Then, when we do not live up to God’s call for our marriage, and we know we will fail at times, we can go to confession and seek forgiveness from God and afterwards from our spouse.

In our willingness to seek forgiveness and to continue to give of ourselves and our relationship, our marriage will be strengthened, since we will be seeking reconciliation instead of hardness of heart. We will also be giving ourselves in order to serve our spouse in the way God has called us.[6]

For many people, the Exaltation of the Cross might feel scary. It is a normal experience to not want to suffer, given the universal desire to avoid pain. Yet, it is important to remember that it is through Christ’s suffering and death that you experience the resurrection and eternal life, which is definitely something to celebrate! Here are some ideas that you may use to exalt the cross within your marriage:

  • Finding meaning in your suffering with your spouse/family by taking some time to look back on struggles you have experienced and see how those struggles have transformed your lives in small or big ways.
  • Take some time to be thankful for the graces you have experienced from God to work through the struggles and not run from them.
  • Take time to venerate a crucifix.
  • Pray the Stations of the Cross as a couple.
  • Check out the Catholic Icing website for some ideas of how to celebrate this feast as a family: catholicicing.com/celebrating-the-exaltation-of-the-holy-cross-with-kids

On this special feast day, may you be inspired to offer up the sufferings you encounter in your daily life as a couple, uniting your suffering with Christ and accepting His invitation to participate in His redemptive works.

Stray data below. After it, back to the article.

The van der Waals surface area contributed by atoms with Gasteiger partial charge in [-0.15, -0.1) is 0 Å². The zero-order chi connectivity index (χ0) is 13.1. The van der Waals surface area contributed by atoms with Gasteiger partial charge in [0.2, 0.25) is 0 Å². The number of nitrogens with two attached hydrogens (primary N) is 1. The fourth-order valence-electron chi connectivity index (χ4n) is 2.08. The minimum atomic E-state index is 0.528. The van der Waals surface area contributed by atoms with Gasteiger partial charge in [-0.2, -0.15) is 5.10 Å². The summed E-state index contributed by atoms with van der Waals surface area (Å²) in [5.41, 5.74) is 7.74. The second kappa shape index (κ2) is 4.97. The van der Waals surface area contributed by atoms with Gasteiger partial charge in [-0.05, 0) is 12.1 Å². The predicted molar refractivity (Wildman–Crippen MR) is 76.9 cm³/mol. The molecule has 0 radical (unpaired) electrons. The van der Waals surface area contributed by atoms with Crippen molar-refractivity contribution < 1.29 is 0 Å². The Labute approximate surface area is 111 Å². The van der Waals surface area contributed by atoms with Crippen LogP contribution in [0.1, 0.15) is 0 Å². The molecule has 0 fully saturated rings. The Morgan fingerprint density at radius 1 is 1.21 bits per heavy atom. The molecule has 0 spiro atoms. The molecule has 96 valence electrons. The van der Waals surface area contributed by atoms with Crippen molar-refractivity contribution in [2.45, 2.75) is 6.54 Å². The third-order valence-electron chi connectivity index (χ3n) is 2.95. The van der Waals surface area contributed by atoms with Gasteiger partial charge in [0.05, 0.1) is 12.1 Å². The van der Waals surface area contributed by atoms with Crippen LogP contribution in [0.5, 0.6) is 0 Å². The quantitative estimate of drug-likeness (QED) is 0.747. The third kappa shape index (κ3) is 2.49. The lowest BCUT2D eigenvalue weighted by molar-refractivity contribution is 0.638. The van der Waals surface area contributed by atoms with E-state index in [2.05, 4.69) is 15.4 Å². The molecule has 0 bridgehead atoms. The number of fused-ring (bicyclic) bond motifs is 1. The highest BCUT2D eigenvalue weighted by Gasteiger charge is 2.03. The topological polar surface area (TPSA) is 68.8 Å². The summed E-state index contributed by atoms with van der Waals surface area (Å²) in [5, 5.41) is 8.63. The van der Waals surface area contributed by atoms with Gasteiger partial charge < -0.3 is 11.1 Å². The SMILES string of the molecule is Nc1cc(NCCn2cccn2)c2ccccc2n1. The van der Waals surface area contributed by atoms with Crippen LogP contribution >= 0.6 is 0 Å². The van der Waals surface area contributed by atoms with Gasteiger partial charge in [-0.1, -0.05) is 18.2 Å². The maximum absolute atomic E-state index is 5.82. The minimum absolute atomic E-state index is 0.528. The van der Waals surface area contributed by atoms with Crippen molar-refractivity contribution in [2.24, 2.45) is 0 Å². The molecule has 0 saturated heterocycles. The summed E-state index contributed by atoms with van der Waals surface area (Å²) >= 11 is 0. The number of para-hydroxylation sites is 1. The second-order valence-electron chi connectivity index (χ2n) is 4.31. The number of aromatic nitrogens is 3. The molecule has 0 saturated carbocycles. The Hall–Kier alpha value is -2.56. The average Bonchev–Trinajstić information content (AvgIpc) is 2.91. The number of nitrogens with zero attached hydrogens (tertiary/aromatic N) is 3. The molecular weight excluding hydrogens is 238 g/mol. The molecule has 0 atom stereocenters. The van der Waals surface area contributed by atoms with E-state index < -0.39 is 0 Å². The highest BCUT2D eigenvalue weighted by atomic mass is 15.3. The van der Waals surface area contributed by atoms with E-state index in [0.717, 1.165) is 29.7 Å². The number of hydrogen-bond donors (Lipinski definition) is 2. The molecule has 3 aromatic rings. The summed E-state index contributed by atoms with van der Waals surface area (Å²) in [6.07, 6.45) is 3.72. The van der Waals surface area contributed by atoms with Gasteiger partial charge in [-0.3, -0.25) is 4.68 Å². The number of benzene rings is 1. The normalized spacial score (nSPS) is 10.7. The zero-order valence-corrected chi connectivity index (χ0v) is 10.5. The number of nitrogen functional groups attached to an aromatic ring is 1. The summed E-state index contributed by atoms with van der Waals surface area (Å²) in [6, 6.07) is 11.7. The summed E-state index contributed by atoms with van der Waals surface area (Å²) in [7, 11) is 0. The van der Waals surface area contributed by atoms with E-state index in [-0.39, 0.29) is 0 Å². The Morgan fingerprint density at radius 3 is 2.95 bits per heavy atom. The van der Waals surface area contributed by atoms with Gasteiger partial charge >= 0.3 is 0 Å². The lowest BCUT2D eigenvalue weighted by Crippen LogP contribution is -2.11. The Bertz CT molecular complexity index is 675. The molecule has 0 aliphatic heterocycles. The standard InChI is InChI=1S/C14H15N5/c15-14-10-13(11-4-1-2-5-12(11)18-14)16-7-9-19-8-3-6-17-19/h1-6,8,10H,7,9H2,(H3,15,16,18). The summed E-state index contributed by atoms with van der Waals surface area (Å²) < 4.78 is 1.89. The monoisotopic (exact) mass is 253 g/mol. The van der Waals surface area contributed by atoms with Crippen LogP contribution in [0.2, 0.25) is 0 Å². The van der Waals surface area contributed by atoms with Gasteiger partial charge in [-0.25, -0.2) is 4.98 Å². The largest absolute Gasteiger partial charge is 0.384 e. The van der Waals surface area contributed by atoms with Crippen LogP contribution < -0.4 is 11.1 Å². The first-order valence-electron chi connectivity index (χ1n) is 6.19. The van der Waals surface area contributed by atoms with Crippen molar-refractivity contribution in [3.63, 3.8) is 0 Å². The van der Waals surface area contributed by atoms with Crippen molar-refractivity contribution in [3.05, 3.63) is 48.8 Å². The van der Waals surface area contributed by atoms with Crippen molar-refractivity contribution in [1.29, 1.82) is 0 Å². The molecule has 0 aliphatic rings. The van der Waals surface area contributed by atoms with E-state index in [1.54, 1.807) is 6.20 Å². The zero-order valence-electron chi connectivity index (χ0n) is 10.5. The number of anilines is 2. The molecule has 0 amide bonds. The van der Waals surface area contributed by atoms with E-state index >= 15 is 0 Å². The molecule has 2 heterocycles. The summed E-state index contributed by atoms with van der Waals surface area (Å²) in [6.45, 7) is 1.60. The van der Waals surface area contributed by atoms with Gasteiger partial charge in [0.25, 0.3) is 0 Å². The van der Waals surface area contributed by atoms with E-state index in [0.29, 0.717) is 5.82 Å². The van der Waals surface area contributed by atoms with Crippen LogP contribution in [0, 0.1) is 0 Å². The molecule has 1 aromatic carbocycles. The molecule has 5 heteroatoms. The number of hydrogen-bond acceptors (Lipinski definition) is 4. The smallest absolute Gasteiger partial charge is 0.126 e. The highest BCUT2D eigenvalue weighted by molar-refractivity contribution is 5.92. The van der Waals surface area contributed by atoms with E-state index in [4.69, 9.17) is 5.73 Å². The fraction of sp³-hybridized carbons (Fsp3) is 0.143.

Although it may be your natural inclination to resist suffering, suffering can help you to grow in several ways: Increasing your virtue, deepening your empathy for others, depending on God’s trust, mercy and forgiveness, and growing in your relationship with each other and with God. You don’t have to seek out opportunities to suffer. Life will provide you with plenty of those. However, by embracing and uniting your sufferings with Christ, you can find meaning in your pain and experience the benefits of spiritual growth and, ultimately, eternal rewards.

– Melissa Guzik and Jean MacKenzie are Registered Psychologists who work in private practice in Edmonton. They are co-authors of the Catholic marriage enrichment book and workbook  To Know, Love and Serve: A Path to Marital Fulfilment. For more information, see: www.knowloveserve.info.

[1] Franciscanian Media (n.d.), Exaltation of the Holy Cross. Retrieved from https://www.franciscanmedia.org/saint-of-the-day/exaltation-of-the-holy-cross/
[2] Ibid.
[3] Trinity Communications (2020), Exaltation of the Holy Cross. Retrieved from
[4] Guzik, M., & MacKenzie, J., To Know, Love and Serve: A path to marital fulfilment, (Ottawa, ON: Justin Press, 2013), pp. 45.
[5] New Revised Standard Version Catholic Edition (1965), Ephesians 5: 25 & 33.
[6] Guzik, M., & MacKenzie, J., To Know, Love and Serve: A path to marital fulfilment, (Ottawa, ON: Justin Press, 2013), pp. 45-46.